As a result of the total compensation analysis discussed earlier in this Report, a new Cash Performance Unit Plan (CPUP) was introduced for the performance period 2004-2006 for senior management. CPUP is a three-year, long-term incentive plan tied directly to the Company’s Plan to Win. During the three-year period, performance will be measured by consolidated three-year compounded annual constant currency operating income growth (weighted 75%) and average return on total assets (weighted 25%). A multiplier based on McDonald’s cumulative total shareholder return versus the S&P 500 Index will also be applied to either increase or decrease the amount of the award. The table on page 20 of this Proxy Statement sets forth the amount the Named Officers will receive if minimum, target or maximum performance is achieved during this three-year cycle.

 

Other compensation

 

Executives participate in other broad-based benefit programs, such as the Company’s retirement, life insurance and healthcare programs. In 2005, changes in the Company’s Profit Sharing and Savings Plan were designed to encourage employees to increase their retirement savings while changes to our healthcare programs provide more focus on employee health and wellness. Under a new stratified premium structure, officers will pay higher premium rates than non-officer employees for health insurance coverage beginning in 2005.

 

Perquisites provided to executives generally include Company-provided cars, financial planning, annual physical examinations and limited personal use of the Company’s aircraft. Additional information regarding perquisites provided to the Named Officers is set forth in the Summary Compensation Table on page 16 of this Proxy Statement.

 

Stock ownership requirements

 

We believe that the Company’s executives will more effectively pursue the interests of our shareholders, whose interests they are charged with enhancing, if they are shareholders themselves. Consistent with this philosophy, minimum share ownership requirements apply to all officers. All Executive Officers, including Mr. Skinner, are either in compliance with or are on target to achieve compliance within the required time frame. The Company’s stock ownership requirements can be found on page 11 of this Proxy Statement.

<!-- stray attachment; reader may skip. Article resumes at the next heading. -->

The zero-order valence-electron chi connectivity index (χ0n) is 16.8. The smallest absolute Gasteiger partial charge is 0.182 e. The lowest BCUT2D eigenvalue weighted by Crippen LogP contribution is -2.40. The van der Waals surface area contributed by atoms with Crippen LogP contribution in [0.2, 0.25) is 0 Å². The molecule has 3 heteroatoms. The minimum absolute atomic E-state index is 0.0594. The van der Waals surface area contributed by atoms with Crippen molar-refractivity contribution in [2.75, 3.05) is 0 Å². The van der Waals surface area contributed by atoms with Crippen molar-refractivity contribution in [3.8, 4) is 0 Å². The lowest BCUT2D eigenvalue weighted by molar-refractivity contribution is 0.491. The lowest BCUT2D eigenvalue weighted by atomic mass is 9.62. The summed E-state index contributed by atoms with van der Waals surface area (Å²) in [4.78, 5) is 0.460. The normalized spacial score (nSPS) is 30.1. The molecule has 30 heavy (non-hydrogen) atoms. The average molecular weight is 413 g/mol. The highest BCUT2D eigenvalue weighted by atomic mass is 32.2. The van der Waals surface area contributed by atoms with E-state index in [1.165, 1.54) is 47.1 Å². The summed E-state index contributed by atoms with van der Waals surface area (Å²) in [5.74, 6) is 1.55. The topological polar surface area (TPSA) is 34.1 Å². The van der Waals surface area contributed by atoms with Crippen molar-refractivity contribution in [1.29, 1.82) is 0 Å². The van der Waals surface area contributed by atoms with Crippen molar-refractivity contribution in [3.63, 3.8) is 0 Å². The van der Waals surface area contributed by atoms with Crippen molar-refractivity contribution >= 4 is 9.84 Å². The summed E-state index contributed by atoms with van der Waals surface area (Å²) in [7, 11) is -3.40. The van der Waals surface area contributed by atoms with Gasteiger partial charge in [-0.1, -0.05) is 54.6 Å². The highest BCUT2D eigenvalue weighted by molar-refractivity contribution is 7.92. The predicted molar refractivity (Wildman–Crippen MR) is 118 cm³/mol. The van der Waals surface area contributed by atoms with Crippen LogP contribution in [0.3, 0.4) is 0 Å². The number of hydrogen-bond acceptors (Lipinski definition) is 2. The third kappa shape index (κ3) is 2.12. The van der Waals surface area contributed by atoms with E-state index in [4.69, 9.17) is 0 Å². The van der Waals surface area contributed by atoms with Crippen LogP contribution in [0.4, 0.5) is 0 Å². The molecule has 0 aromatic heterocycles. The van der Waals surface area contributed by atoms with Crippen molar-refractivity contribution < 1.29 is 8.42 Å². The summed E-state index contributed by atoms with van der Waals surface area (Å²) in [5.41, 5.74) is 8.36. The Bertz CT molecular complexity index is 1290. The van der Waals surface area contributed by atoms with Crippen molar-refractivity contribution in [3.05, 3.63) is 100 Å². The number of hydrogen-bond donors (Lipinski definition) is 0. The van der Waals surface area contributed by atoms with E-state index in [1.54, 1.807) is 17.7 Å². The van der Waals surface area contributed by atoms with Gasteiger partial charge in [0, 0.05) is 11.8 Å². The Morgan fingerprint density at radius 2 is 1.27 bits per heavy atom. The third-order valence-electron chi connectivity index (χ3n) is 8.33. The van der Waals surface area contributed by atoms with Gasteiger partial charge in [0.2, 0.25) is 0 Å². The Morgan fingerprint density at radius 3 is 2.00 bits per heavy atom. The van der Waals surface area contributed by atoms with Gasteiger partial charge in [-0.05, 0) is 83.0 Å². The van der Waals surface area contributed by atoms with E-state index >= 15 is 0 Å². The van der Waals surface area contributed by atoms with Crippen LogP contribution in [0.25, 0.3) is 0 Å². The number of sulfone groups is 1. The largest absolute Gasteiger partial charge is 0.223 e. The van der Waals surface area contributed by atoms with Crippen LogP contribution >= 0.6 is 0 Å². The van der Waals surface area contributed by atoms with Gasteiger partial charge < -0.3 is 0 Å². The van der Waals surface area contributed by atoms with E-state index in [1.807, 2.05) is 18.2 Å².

Compensation of the Chief Executive Officers

 

From a financial perspective, 2004 was an outstanding year for McDonald’s. Top management demonstrated tremendous leadership in executing our key business strategy, the Plan to Win. This renewed focus on operational excellence, leadership marketing and innovation resulted in record sales and profits for the year. From a personal perspective, however, McDonald’s experienced deep losses in 2004 with Jim Cantalupo’s sudden death in April and Charlie Bell’s decision to step down later in the year in order to focus on his battle with cancer. In November, the Board of Directors elected Jim Skinner as Chief Executive Officer to continue the Company’s strategic focus established by Jim Cantalupo and Charlie Bell.

 

During 2004, each of these Chief Executive Officers participated in the compensation programs described throughout this Report. Amounts paid and awards granted to these officers are disclosed in the compensation tables beginning on page 16 of this Proxy Statement.

 

Mr. Cantalupo served as Chairman and Chief Executive until his death on April 19, 2004. Throughout his service to the Company, Mr. Cantalupo demonstrated focused leadership in developing and executing the Company’s strategic initiatives, which helped produce extraordinary business results. The Company recognized Mr. Cantalupo’s outstanding service to the Company by awarding a discretionary bonus to his estate in an amount similar to the bonus he would have received under TIP had he remained employed throughout the year. His estate also received a prorated payout under CPUP based upon Company performance prior to the date of his death.

 

Mr. Cantalupo’s successor, Charlie Bell, served as President and Chief Executive Officer of the Company from April 19, 2004 until November 22, 2004, at which time he stepped down from that office due to health reasons. Following his death in January 2005, the Committee awarded an annual incentive award to Mr. Bell’s estate of $3,185,000 under TIP reflecting his strong leadership, his success in taking on the role of Chief Executive Officer under exceptional circumstances and the Company’s remarkable financial results in 2004.

 

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As more fully described in the compensation tables beginning on page 16 of this Proxy Statement, all of Messrs. Cantalupo’s and Bell’s restricted stock units and stock options vested immediately upon death in accordance with their terms. In addition, their respective unexercised stock options will remain exercisable for up to five years after death.